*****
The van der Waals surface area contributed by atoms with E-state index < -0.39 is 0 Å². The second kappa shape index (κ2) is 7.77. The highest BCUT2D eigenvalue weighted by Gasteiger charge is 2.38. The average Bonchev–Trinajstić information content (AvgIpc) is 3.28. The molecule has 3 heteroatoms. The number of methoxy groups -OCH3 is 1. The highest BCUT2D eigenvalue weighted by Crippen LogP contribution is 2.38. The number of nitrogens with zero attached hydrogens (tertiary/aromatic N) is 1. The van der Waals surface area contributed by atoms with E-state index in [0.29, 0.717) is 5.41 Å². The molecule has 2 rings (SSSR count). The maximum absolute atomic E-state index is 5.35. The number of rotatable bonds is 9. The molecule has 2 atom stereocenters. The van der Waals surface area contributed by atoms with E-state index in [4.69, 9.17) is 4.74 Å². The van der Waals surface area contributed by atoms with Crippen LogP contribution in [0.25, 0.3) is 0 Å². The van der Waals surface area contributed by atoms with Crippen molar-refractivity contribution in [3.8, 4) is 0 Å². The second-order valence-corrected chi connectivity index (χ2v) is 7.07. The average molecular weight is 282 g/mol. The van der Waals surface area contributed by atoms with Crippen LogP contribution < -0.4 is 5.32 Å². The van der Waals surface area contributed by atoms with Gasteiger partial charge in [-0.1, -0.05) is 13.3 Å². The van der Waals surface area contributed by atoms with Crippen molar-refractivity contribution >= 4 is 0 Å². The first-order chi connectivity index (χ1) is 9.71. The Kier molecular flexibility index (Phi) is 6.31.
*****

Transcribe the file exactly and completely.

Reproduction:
The van der Waals surface area contributed by atoms with E-state index < -0.39 is 0 Å². The second kappa shape index (κ2) is 7.77. The highest BCUT2D eigenvalue weighted by Gasteiger charge is 2.38. The average Bonchev–Trinajstić information content (AvgIpc) is 3.28. The molecule has 3 heteroatoms. The number of methoxy groups -OCH3 is 1. The highest BCUT2D eigenvalue weighted by Crippen LogP contribution is 2.38. The number of nitrogens with zero attached hydrogens (tertiary/aromatic N) is 1. The van der Waals surface area contributed by atoms with E-state index in [0.29, 0.717) is 5.41 Å². The molecule has 2 rings (SSSR count). The maximum absolute atomic E-state index is 5.35. The number of rotatable bonds is 9. The molecule has 2 atom stereocenters. The van der Waals surface area contributed by atoms with E-state index in [4.69, 9.17) is 4.74 Å². The van der Waals surface area contributed by atoms with Crippen LogP contribution in [0.25, 0.3) is 0 Å². The van der Waals surface area contributed by atoms with Crippen molar-refractivity contribution in [3.8, 4) is 0 Å². The second-order valence-corrected chi connectivity index (χ2v) is 7.07. The average molecular weight is 282 g/mol. The van der Waals surface area contributed by atoms with Crippen LogP contribution < -0.4 is 5.32 Å². The van der Waals surface area contributed by atoms with Gasteiger partial charge in [-0.1, -0.05) is 13.3 Å². The van der Waals surface area contributed by atoms with Crippen molar-refractivity contribution >= 4 is 0 Å². The first-order chi connectivity index (χ1) is 9.71. The Kier molecular flexibility index (Phi) is 6.31.